It’s the last time I eat at Pazzo. It takes a hell of a lot of unpleasantness for me to declare that about any place.
My sister was over at my house and it was a toss-up between Pancake house and Pazzo. To think that I vigorously argued my case for Pazzo saying that I was in the mood for pasta and that my sister could have pancakes any time. What a waste of energy.
Pazzo used to be run by Chef Maurizio Gibillini, who now runs his own restaurant called Pagliacci at the Podium. It’s a stellar Italian place that I highly recommend. When I interviewed him two years ago about why he left Pazzo, he cited mismanagement and too much focus on profits at the risk of letting the food suffer.
It makes more sense to me now than ever. I’ve noticed a decline in Pazzo’s food the past two years, but now I believe they’ve hit rock bottom. The first thing I have to say straight off the bat is how poor the service is at Pazzo. These waiters have the most sour dispositions of any that I’ve encountered; it’s like, “Dude, I’m not being paid enough to serve you.” Attitude like this is enough to send anybody right out the door. I should’ve done just that and saved myself the grief.
At Pazzo, the focaccia is a sorry excuse for this most simple of rustic Italian breads. It has a hard-chewy crust covering a mushy, under-cooked interior. It was like eating a rosemary-flavored sponge. The restaurant serves their focaccia with a trio of dips: (olive, garlic-cream cheese, pesto) in these tiny receptacles. It gives an entirely new meaning to the word “dip.” The focaccia is even bigger than the opening of the bowl.
Not happy with that, I asked the waiter to bring me some olive oil and balsamic vinegar. He brings me a repository that’s even smaller, if you can believe that. It’s the kind of dipping bowl Filipinos use to hold their calamansi (native lemon)-soy sauce in Chinese teahouses. Atrocious. Seeing my bewildered look, the server stares at me and walks away. I turned the contents of the dipping bowl upside down onto my saucer. So miniscule were the amounts of oil and vinegar that I had to ask the waiter twice for a refill.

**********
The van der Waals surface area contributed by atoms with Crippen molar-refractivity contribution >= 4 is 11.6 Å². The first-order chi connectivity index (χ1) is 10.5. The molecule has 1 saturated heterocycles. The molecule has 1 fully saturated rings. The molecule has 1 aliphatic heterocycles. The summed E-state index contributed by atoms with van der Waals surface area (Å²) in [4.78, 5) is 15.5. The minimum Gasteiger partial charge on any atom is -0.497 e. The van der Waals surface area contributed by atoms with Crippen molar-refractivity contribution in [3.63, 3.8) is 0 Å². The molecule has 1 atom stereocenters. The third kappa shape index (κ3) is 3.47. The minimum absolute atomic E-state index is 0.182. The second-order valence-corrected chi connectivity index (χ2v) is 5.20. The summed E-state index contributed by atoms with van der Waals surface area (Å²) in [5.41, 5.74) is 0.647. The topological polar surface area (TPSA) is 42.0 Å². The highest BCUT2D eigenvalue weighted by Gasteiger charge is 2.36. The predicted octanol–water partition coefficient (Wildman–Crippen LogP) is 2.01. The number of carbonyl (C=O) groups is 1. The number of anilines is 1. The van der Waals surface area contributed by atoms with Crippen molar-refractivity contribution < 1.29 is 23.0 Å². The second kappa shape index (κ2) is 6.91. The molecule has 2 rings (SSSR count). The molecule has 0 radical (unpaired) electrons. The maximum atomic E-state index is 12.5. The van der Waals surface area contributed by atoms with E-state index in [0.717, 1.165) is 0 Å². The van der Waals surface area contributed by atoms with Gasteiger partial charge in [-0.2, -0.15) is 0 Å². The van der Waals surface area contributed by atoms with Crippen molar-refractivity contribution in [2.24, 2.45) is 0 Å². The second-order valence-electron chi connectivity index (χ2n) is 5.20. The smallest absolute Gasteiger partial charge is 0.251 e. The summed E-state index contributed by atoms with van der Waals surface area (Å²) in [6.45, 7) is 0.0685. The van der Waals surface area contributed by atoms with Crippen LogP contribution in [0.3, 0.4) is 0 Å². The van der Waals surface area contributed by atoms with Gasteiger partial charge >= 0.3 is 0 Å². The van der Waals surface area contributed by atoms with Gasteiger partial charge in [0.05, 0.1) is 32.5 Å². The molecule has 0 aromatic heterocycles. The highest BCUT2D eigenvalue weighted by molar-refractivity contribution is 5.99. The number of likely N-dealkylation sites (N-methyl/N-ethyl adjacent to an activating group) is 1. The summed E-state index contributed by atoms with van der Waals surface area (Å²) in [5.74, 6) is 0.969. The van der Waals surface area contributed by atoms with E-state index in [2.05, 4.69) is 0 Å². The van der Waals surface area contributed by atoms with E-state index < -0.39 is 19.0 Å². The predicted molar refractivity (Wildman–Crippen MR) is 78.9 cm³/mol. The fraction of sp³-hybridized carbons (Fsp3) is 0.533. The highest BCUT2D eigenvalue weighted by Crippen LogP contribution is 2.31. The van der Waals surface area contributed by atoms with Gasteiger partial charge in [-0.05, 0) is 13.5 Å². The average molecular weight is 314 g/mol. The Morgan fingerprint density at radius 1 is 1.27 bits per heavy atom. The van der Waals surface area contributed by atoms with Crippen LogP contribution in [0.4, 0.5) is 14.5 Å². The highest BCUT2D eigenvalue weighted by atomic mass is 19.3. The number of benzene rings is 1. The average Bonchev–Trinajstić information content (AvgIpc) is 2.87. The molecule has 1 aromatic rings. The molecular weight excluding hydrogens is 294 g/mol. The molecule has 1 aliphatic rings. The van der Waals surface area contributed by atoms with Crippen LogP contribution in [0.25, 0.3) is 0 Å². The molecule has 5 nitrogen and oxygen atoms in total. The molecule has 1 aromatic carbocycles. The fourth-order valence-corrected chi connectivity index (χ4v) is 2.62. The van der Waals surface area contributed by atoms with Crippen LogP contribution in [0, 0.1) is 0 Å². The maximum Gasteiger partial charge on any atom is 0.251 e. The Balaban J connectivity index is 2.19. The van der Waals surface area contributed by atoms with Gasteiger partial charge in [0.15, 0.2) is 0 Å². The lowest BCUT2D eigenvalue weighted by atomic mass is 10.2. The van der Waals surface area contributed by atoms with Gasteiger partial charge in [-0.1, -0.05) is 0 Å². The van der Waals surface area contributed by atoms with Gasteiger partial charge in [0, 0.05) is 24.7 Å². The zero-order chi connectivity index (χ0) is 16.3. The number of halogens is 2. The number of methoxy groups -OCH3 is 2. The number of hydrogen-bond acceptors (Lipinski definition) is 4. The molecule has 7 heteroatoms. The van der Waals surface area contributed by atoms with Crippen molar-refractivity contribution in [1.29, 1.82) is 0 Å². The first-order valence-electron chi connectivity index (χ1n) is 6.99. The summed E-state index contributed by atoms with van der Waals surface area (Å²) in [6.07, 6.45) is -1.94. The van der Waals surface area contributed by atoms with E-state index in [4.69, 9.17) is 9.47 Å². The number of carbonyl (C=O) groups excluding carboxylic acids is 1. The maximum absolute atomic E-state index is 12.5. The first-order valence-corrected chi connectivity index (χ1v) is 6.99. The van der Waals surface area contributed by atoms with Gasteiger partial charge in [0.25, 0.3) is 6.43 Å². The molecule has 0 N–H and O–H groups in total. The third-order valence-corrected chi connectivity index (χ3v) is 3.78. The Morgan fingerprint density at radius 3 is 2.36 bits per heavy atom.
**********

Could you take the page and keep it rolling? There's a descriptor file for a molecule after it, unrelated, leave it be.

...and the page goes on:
At this point, another waiter comes up to my sister and asks her, “Ma’am, would you like to change your order? We don’t have the smoked salmon and goat cheese ravioli.” Already feeling quite miffed, my inner bitch felt like telling her “Of course she doesn’t want to change her order. She’s already ordered what she wanted, moron.” So my sister scans the menu and asks if she can have the 4-cheese ravioli with a cream sauce instead of the regular tomato sauce. The kitchen acquiesced.
The dish arrived with the ravioli swimming in cream, helpless in their dairy death. There was so much cream that I wondered if the cooks had any left over in the kitchen. This was no extraordinary cream sauce, it was just ordinary cream, with no salt, no nothing.
I wanted pasta with sausage, so I ordered a dish called Penne al brandy, which isn’t on their menu anymore. It’s penne with sausage, tomato sauce, and of course, brandy. Having ordered it before, my sister was enthusiastic about it. She quickly changed her mind. The dish used to be served with slices of sausage, now they were reduced to ground sausage haphazardly mixed in with the noodles. Frankly, it looked and tasted like ground pork to me. The brandy used in this dish must’ve been some stuff on sale that had been forgotten about in some god-forsaken place in the pantry. It tasted like dirt and burnt wood. Yowza. On top of this flavor abomination was the pasta itself ”“ it was overcooked and soggy, much like my appetite at this point.
Wanting to boost our sagging spirits, my sister and I decided to have the gelato for dessert. Having come from Amici where a scoop is only P35, I balked at Pazzo’s price. For that much money, I expected something a lot more substantial than the meager serving handed over to me. This was a serving I could consume through one nostril: a P60 sniff on a cone.
The proverbial rotten cherry on our sundae was the server who hands us our bill while my sister and I are still eating our gelato. I thought that maybe she’d leave since we were still eating (or sniffing, as it were), and then come back. Noooo, the idiot hangs around expectantly, about two feet away from me. I haughtily told her to come back.
I for one, never will.